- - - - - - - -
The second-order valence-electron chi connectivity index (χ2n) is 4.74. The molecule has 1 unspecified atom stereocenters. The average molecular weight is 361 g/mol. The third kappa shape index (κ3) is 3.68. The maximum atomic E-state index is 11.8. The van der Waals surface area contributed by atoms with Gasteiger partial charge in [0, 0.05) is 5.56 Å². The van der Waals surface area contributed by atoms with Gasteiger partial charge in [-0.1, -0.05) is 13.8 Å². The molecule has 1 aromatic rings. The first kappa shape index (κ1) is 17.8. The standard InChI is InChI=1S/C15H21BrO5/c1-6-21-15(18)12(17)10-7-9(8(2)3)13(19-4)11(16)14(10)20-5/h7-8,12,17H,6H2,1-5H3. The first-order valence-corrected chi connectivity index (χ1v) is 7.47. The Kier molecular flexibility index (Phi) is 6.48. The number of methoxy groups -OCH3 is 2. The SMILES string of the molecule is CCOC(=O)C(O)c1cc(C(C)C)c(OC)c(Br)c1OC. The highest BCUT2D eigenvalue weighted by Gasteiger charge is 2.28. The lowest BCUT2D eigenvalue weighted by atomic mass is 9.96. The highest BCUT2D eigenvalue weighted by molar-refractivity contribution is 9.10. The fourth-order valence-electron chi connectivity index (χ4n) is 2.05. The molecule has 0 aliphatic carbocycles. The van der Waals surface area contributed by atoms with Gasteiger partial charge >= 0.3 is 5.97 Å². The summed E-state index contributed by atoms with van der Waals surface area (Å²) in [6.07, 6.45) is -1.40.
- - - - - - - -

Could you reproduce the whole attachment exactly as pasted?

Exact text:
The second-order valence-electron chi connectivity index (χ2n) is 4.74. The molecule has 1 unspecified atom stereocenters. The average molecular weight is 361 g/mol. The third kappa shape index (κ3) is 3.68. The maximum atomic E-state index is 11.8. The van der Waals surface area contributed by atoms with Gasteiger partial charge in [0, 0.05) is 5.56 Å². The van der Waals surface area contributed by atoms with Gasteiger partial charge in [-0.1, -0.05) is 13.8 Å². The molecule has 1 aromatic rings. The first kappa shape index (κ1) is 17.8. The standard InChI is InChI=1S/C15H21BrO5/c1-6-21-15(18)12(17)10-7-9(8(2)3)13(19-4)11(16)14(10)20-5/h7-8,12,17H,6H2,1-5H3. The first-order valence-corrected chi connectivity index (χ1v) is 7.47. The Kier molecular flexibility index (Phi) is 6.48. The number of methoxy groups -OCH3 is 2. The SMILES string of the molecule is CCOC(=O)C(O)c1cc(C(C)C)c(OC)c(Br)c1OC. The highest BCUT2D eigenvalue weighted by Gasteiger charge is 2.28. The lowest BCUT2D eigenvalue weighted by atomic mass is 9.96. The highest BCUT2D eigenvalue weighted by molar-refractivity contribution is 9.10. The fourth-order valence-electron chi connectivity index (χ4n) is 2.05. The molecule has 0 aliphatic carbocycles. The van der Waals surface area contributed by atoms with Gasteiger partial charge >= 0.3 is 5.97 Å². The summed E-state index contributed by atoms with van der Waals surface area (Å²) in [6.07, 6.45) is -1.40.